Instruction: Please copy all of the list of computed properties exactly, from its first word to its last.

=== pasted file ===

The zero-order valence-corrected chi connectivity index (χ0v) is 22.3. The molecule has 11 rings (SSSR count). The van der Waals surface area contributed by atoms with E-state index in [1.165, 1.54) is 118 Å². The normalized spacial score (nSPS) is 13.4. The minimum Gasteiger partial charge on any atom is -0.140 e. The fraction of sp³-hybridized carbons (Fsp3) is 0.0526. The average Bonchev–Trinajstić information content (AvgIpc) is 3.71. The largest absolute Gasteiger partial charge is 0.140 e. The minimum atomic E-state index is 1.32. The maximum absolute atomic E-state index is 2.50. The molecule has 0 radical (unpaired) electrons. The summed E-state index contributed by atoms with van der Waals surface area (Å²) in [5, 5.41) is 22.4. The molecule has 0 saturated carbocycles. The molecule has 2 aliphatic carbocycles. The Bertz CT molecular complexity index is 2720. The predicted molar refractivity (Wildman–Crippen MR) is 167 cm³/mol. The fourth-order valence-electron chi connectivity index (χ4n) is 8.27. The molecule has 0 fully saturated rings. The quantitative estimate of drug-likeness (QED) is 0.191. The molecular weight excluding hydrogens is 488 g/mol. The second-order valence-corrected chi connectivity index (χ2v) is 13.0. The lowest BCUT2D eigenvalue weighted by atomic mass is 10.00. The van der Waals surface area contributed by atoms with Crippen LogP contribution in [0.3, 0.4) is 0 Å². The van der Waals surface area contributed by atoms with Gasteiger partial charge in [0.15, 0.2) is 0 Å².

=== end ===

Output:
The zero-order valence-corrected chi connectivity index (χ0v) is 22.3. The molecule has 11 rings (SSSR count). The van der Waals surface area contributed by atoms with E-state index in [1.165, 1.54) is 118 Å². The normalized spacial score (nSPS) is 13.4. The minimum Gasteiger partial charge on any atom is -0.140 e. The fraction of sp³-hybridized carbons (Fsp3) is 0.0526. The average Bonchev–Trinajstić information content (AvgIpc) is 3.71. The largest absolute Gasteiger partial charge is 0.140 e. The minimum atomic E-state index is 1.32. The maximum absolute atomic E-state index is 2.50. The molecule has 0 radical (unpaired) electrons. The summed E-state index contributed by atoms with van der Waals surface area (Å²) in [5, 5.41) is 22.4. The molecule has 0 saturated carbocycles. The molecule has 2 aliphatic carbocycles. The Bertz CT molecular complexity index is 2720. The predicted molar refractivity (Wildman–Crippen MR) is 167 cm³/mol. The fourth-order valence-electron chi connectivity index (χ4n) is 8.27. The molecule has 0 fully saturated rings. The quantitative estimate of drug-likeness (QED) is 0.191. The molecular weight excluding hydrogens is 488 g/mol. The second-order valence-corrected chi connectivity index (χ2v) is 13.0. The lowest BCUT2D eigenvalue weighted by atomic mass is 10.00. The van der Waals surface area contributed by atoms with Crippen LogP contribution in [0.3, 0.4) is 0 Å². The van der Waals surface area contributed by atoms with Gasteiger partial charge in [0.15, 0.2) is 0 Å².